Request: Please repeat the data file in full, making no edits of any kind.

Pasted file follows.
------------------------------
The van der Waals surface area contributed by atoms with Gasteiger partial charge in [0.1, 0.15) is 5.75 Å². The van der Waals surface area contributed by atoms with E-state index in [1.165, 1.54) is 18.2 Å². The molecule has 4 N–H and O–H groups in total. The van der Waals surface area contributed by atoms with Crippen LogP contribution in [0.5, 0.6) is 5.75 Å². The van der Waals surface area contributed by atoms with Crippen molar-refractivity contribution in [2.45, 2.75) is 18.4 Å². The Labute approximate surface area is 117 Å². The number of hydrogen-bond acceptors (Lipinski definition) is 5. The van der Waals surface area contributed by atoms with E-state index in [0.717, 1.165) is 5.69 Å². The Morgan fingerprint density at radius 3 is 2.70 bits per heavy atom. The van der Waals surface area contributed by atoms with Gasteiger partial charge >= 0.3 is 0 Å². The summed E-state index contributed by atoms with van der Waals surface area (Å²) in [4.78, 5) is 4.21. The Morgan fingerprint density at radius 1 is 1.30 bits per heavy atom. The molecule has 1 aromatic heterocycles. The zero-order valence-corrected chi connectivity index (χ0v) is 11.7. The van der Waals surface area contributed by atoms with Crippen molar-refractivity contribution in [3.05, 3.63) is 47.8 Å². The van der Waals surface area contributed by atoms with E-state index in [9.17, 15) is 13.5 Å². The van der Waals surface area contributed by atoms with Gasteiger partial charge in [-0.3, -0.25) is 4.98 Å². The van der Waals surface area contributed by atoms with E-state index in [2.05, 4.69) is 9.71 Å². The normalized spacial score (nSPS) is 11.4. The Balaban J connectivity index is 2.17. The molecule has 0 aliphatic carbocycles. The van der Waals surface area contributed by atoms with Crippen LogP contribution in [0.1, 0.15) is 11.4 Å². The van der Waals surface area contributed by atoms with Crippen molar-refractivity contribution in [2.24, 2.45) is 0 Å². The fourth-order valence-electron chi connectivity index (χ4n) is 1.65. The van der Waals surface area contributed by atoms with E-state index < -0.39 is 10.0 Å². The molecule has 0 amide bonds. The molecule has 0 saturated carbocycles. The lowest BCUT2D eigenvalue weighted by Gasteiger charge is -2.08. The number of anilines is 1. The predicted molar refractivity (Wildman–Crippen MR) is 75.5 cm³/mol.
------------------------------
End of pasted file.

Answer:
The van der Waals surface area contributed by atoms with Gasteiger partial charge in [0.1, 0.15) is 5.75 Å². The van der Waals surface area contributed by atoms with E-state index in [1.165, 1.54) is 18.2 Å². The molecule has 4 N–H and O–H groups in total. The van der Waals surface area contributed by atoms with Crippen LogP contribution in [0.5, 0.6) is 5.75 Å². The van der Waals surface area contributed by atoms with Crippen molar-refractivity contribution in [2.45, 2.75) is 18.4 Å². The Labute approximate surface area is 117 Å². The number of hydrogen-bond acceptors (Lipinski definition) is 5. The van der Waals surface area contributed by atoms with E-state index in [0.717, 1.165) is 5.69 Å². The Morgan fingerprint density at radius 3 is 2.70 bits per heavy atom. The van der Waals surface area contributed by atoms with Gasteiger partial charge >= 0.3 is 0 Å². The summed E-state index contributed by atoms with van der Waals surface area (Å²) in [4.78, 5) is 4.21. The Morgan fingerprint density at radius 1 is 1.30 bits per heavy atom. The molecule has 1 aromatic heterocycles. The zero-order valence-corrected chi connectivity index (χ0v) is 11.7. The van der Waals surface area contributed by atoms with Crippen molar-refractivity contribution in [3.05, 3.63) is 47.8 Å². The van der Waals surface area contributed by atoms with E-state index in [9.17, 15) is 13.5 Å². The van der Waals surface area contributed by atoms with Gasteiger partial charge in [-0.3, -0.25) is 4.98 Å². The van der Waals surface area contributed by atoms with E-state index in [2.05, 4.69) is 9.71 Å². The normalized spacial score (nSPS) is 11.4. The Balaban J connectivity index is 2.17. The molecule has 0 aliphatic carbocycles. The van der Waals surface area contributed by atoms with Crippen LogP contribution in [0.1, 0.15) is 11.4 Å². The van der Waals surface area contributed by atoms with Crippen molar-refractivity contribution in [2.24, 2.45) is 0 Å². The fourth-order valence-electron chi connectivity index (χ4n) is 1.65. The van der Waals surface area contributed by atoms with E-state index < -0.39 is 10.0 Å². The molecule has 0 amide bonds. The molecule has 0 saturated carbocycles. The lowest BCUT2D eigenvalue weighted by Gasteiger charge is -2.08. The number of anilines is 1. The predicted molar refractivity (Wildman–Crippen MR) is 75.5 cm³/mol.